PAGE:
A friend who uses neither computer nor tablet, nor even a mobile phone, has given me an idea.
Up to the year 2000, she worked from her bedroom at home on a computer during a period in the evolution of these beasts when they were rapidly increasing in physical bulk. It’s hard to believe, in these days of miniaturisation, that a single PC plus printer/fax could take up half a bedroom, but for those with short memories or who are too young to remember, just look at what was involved:
You also needed a proper desk and office chair to be able to work comfortably for more than about an hour a day, plus somewhere to store piles of paper, large floppy disks and lever arch files for printouts. Software was also not what it is today, and modem speed was tortoise-like. Needless to say, on retirement, she was heartily glad to be rid of the lot and restore her bedroom to the comfortable lady’s boudoir of yore. In a sense, though, baby went out with the bathwater. She resents being forced into a Luddite position and accepts that at some point she will simply have to learn to use a mobile phone and possibly a tablet, however reluctantly, and thus every so often will ask me to explain some concept or other she hears about.
“What’s the difference between a blog, Twitter and Facebook?” is a typical question, as she reports hearing about Zoella’s million-pound mansion. Then:
“How come you aren’t earning a fortune with your blog?”
I explain that my blog is just a vent for me to compensate for not having a captive audience at home to listen to my ramblings, and that it has no lucrative purpose. I admit that I wouldn’t know how to earn an income from it, and quite honestly have no desire at this stage of my life for either fame or fortune – they bring rude intrusive fans and the taxman into your life. I’m happy with my little following and the occasional pat on the head in the form of someone reblogging a post or – as at the moment – the Jewish Museum of Vienna borrowing one of my translations to accompany an exhibition. Acknowledgment from those I respect is sufficient reward.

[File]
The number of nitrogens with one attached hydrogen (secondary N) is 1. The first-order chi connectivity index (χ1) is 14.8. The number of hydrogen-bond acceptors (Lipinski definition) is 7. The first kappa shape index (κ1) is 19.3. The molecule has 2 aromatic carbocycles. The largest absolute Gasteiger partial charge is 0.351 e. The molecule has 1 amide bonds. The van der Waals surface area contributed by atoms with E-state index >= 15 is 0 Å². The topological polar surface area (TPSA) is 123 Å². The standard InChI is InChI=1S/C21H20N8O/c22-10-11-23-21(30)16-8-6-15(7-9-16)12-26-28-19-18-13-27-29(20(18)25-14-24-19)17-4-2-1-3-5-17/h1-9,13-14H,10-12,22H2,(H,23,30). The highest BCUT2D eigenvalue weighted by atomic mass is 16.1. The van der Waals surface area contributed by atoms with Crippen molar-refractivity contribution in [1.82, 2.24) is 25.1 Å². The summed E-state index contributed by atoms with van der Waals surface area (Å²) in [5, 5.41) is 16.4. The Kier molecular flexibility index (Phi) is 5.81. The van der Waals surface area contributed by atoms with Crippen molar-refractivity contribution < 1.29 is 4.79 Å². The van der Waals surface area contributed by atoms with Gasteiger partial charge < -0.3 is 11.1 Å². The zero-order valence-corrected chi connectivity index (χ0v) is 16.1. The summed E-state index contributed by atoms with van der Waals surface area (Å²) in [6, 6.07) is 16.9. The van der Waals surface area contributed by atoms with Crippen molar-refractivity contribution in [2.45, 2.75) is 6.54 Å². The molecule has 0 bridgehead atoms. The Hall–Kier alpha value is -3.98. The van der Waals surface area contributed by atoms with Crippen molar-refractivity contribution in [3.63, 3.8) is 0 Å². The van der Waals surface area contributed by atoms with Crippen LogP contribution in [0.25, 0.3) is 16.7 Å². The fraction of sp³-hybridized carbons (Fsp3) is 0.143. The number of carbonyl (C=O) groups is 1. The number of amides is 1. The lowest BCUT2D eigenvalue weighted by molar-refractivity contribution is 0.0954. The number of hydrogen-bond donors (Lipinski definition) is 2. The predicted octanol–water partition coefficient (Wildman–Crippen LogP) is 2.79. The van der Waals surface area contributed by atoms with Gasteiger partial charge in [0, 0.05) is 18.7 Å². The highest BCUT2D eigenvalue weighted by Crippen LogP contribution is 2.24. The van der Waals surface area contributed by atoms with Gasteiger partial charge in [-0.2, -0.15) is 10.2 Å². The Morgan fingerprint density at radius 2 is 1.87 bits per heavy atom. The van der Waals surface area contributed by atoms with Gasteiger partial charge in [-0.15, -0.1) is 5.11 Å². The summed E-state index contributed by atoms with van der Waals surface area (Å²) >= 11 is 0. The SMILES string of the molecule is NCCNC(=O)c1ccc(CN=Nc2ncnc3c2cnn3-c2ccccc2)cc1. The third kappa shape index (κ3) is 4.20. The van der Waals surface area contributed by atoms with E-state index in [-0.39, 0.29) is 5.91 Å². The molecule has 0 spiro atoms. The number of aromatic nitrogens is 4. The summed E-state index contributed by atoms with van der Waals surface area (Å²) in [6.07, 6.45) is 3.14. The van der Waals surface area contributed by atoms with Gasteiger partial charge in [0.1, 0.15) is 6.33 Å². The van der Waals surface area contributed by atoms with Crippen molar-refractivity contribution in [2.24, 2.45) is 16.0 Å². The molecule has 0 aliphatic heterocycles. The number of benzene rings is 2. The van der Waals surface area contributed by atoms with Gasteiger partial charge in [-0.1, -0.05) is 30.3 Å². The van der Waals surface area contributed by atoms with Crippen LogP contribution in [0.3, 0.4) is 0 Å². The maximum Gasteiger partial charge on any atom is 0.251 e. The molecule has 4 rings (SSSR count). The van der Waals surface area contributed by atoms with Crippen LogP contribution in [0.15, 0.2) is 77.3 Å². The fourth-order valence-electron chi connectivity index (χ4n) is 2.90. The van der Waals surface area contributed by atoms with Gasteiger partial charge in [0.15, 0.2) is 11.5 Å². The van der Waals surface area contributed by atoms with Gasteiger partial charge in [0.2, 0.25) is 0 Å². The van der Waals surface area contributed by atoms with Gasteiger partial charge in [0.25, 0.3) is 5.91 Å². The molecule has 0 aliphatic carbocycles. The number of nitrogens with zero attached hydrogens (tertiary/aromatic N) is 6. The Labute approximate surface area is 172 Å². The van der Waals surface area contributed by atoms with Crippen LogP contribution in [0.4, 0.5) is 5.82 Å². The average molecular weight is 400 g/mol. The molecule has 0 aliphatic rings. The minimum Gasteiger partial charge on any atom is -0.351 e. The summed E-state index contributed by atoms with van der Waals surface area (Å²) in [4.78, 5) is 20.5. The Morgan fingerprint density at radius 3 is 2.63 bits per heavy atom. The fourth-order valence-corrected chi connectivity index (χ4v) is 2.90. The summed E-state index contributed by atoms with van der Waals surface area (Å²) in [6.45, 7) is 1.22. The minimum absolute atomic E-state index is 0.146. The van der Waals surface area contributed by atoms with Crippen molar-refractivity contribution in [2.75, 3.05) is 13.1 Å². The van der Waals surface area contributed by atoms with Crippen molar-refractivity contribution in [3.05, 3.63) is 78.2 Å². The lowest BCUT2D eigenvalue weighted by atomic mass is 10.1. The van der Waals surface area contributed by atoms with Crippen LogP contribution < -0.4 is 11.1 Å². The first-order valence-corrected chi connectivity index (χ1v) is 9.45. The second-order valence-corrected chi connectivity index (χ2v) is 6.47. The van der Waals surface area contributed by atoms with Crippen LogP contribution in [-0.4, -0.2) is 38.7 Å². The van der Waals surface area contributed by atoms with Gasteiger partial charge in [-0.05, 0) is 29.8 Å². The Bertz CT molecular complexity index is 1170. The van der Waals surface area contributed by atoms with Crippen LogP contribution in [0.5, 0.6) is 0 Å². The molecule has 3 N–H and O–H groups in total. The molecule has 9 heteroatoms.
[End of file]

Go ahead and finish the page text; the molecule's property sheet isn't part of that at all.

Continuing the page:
I add that Zoella is young and pretty, and much more fun to look at in her vlog than I would be: who on Earth would want to see a fat old granny? UFO – Ugly. Fat and Old! BAZOOM! Light bulb moment! Rephrase that idea: is there a potential public for the style vlog of a baby-boomer with a BMI in excess of 30?
Well, Silver Surfers unite!
Saga magazine for the over-fifties has one of the biggest runs in the UK, so the age-group public is there. And how many of Saga readers are slender enough to carry off the fashions flaunted by their well-preserved middle-aged models? Surely there must be more dumpy little men and women than willowy ones among the readership? Many older people are still subsidising their young adult children, and we are all having to survive on our pensions, meaning that the cash doesn’t flow quite as merrily as Saga writers appear to think. So wouldn’t it be fun to launch a vlog at that target?
I don’t see myself as a fashionista, by any means, but I do know that I shouldn’t try to imitate Tina Turner or Aretha Franklin even if we are contemporaries. But how many of us older women still have that thirty-something self-image and dress accordingly? Unless our children or grandchildren are brutally blunt we still mince around wearing too-tight garments over sagging boobs, ballooning bellies and billowing bottoms. And makeup remains the same as in the eighties. Or even the sixties. Others go to the opposite extreme and try to hide under baggy cardigans and pleated skirts.
I could hold a mirror up to nature and maybe do someone a favour, but what do I have to offer? Is this a case of the pot calling the kettle black? I could start by getting out of these jeans and T-shirt, and stop putting my hair in a ponytail: do I think I’m 17 or something? Time for a candid selfie, my “Before” photo, to be published once I’ve achieved my transformation 🙂 . And then I can think about vlogging.